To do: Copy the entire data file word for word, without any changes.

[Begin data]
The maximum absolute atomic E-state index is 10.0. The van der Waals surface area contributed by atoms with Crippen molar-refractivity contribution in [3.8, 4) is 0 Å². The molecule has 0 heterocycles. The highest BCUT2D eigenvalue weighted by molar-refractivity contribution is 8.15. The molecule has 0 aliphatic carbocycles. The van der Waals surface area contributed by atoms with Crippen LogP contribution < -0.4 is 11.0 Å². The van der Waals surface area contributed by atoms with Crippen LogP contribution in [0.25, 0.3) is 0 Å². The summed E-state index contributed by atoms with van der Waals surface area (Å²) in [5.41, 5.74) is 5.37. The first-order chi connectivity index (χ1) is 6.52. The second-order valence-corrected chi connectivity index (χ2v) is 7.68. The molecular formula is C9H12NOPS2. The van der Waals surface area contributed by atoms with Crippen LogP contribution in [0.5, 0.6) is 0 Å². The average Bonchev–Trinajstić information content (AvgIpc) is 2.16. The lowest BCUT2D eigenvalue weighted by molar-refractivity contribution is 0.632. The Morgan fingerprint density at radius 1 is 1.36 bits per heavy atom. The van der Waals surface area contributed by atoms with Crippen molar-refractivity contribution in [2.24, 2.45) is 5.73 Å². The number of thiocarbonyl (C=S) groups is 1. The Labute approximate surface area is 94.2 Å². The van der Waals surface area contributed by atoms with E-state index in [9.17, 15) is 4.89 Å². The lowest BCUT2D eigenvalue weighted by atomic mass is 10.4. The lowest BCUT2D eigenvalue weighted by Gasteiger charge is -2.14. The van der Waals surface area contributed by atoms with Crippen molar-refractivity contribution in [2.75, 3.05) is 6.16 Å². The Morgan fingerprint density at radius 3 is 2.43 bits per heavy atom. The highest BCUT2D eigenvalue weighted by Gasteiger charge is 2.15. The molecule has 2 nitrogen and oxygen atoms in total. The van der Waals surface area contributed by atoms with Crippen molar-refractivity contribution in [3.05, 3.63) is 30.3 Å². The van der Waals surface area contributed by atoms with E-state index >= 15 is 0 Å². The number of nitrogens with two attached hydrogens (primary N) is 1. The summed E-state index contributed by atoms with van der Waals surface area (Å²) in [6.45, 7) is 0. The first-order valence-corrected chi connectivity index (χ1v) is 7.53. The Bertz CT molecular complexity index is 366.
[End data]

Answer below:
The maximum absolute atomic E-state index is 10.0. The van der Waals surface area contributed by atoms with Crippen molar-refractivity contribution in [3.8, 4) is 0 Å². The molecule has 0 heterocycles. The highest BCUT2D eigenvalue weighted by molar-refractivity contribution is 8.15. The molecule has 0 aliphatic carbocycles. The van der Waals surface area contributed by atoms with Crippen LogP contribution < -0.4 is 11.0 Å². The van der Waals surface area contributed by atoms with Crippen LogP contribution in [0.25, 0.3) is 0 Å². The summed E-state index contributed by atoms with van der Waals surface area (Å²) in [5.41, 5.74) is 5.37. The first-order chi connectivity index (χ1) is 6.52. The second-order valence-corrected chi connectivity index (χ2v) is 7.68. The molecular formula is C9H12NOPS2. The van der Waals surface area contributed by atoms with Crippen LogP contribution in [0.5, 0.6) is 0 Å². The average Bonchev–Trinajstić information content (AvgIpc) is 2.16. The lowest BCUT2D eigenvalue weighted by molar-refractivity contribution is 0.632. The Morgan fingerprint density at radius 1 is 1.36 bits per heavy atom. The van der Waals surface area contributed by atoms with Crippen molar-refractivity contribution in [2.24, 2.45) is 5.73 Å². The number of thiocarbonyl (C=S) groups is 1. The Labute approximate surface area is 94.2 Å². The van der Waals surface area contributed by atoms with E-state index in [9.17, 15) is 4.89 Å². The lowest BCUT2D eigenvalue weighted by atomic mass is 10.4. The lowest BCUT2D eigenvalue weighted by Gasteiger charge is -2.14. The van der Waals surface area contributed by atoms with Crippen molar-refractivity contribution in [2.75, 3.05) is 6.16 Å². The Morgan fingerprint density at radius 3 is 2.43 bits per heavy atom. The highest BCUT2D eigenvalue weighted by Gasteiger charge is 2.15. The molecule has 2 nitrogen and oxygen atoms in total. The van der Waals surface area contributed by atoms with Crippen molar-refractivity contribution in [3.05, 3.63) is 30.3 Å². The van der Waals surface area contributed by atoms with E-state index >= 15 is 0 Å². The number of nitrogens with two attached hydrogens (primary N) is 1. The summed E-state index contributed by atoms with van der Waals surface area (Å²) in [6.45, 7) is 0. The first-order valence-corrected chi connectivity index (χ1v) is 7.53. The Bertz CT molecular complexity index is 366.